“As my team and I gave Mr. Morva’s mental state the consideration it deserves, we also consulted with the Virginia Department of Corrections, whose mental health staff have monitored him weekly and assessed him quarterly for the past nine years and have never reported any evidence of delusional disorder or severe mental illness.

“Additionally, we evaluated the rulings of the numerous state and federal courts that have reviewed this case and have all upheld the jury’s verdict and sentence, including the Supreme Court of Virginia, the United States District Court for the Western District of Virginia, the United States Court of Appeals for the Fourth Circuit, and the Supreme Court of the United States.

“Mr. Morva’s petition relies on the diagnosis of a psychiatrist who evaluated him nearly seven years after his trial and conviction. My team and I evaluated that report closely alongside the findings of the experts who testified at trial in order to determine if the totality of their findings might have led the jury or appellate courts to hand down a different sentence.

“At the conclusion of that review, I have determined that Mr. Morva was given a fair trial and that the jury heard substantial evidence about his mental health as they prepared to sentence him in accordance with the law of our Commonwealth. In short, the record before me does not contain sufficient evidence to warrant the extraordinary step of overturning the decision of a lawfully empaneled jury following a properly conducted trial.

“I personally oppose the death penalty; however, I took an oath to uphold the laws of this Commonwealth regardless of my personal views of those laws, as long as they are being fairly and justly applied. Thus, after extensive review and deliberation consistent with the process I have applied to previous requests for commutation, I have declined Mr. Morva’s petition. I have and will continue to pray for the families of the victims of these terrible crimes and for all of the people whose lives have been impacted.”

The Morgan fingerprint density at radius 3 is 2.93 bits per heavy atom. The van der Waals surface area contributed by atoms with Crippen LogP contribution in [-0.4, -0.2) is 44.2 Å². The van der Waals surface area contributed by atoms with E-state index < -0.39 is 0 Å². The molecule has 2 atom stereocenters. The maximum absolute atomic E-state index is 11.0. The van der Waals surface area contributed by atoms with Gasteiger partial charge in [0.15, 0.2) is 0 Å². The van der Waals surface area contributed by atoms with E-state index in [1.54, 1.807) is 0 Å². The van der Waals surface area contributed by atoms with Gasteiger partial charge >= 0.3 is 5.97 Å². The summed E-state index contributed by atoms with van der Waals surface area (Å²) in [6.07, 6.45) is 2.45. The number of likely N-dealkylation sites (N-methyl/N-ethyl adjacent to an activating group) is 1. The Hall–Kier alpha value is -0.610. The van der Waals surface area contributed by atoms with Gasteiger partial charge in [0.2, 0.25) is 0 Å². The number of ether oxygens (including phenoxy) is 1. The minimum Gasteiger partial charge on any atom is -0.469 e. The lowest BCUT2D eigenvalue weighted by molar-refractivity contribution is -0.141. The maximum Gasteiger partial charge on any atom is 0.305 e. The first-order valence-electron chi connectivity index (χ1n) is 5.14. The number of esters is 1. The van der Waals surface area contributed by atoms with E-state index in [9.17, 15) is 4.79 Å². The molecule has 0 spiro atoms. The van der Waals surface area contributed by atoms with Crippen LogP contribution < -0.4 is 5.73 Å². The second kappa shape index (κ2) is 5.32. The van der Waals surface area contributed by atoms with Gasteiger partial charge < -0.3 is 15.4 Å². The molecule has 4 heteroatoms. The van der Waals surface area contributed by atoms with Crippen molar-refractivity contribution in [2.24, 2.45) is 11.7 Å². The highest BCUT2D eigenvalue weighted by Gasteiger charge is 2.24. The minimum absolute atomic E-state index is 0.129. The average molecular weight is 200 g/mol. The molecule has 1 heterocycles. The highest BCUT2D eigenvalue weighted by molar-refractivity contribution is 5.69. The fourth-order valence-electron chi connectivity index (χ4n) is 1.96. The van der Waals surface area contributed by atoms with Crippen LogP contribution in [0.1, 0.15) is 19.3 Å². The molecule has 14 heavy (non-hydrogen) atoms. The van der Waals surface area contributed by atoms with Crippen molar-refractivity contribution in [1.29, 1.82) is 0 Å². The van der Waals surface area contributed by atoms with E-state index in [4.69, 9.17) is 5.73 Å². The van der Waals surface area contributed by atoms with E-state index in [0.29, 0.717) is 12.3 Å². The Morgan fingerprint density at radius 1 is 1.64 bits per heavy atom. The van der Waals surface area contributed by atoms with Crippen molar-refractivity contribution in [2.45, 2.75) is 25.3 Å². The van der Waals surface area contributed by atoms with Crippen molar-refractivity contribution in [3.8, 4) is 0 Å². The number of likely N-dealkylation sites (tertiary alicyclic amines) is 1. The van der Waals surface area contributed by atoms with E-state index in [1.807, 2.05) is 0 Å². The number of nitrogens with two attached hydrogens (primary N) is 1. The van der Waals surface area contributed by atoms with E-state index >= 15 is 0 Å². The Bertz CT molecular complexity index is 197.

Montgomery County Sheriff Hank Partin released a statement in favor of McAuliffe’s decision to not grant Morva Clemency:

“I appreciate Governor McAuliffe’s decision not to interfere with the execution of William Morva. While we regret any loss of human life, this brings to an end a painful series of events that began on August 21, 2006 when William Morva made a decision to murder Corporal Eric Sutphin and Security Guard Derrick McFarland.

“The consequences of his decision that day has lingered for more than 10 years. For the victims’ families, the men and women of our Office, the Montgomery Regional Hospital employees, and all of the law enforcement agencies who helped during those tragic days following the murders of Corporal Eric Sutphin and Security Guard Derrick McFarland, we pray that the healing process will continue to move forward. Our thoughts are continually with the families of both Eric and Derrick who live each day without them.”

— Staff reports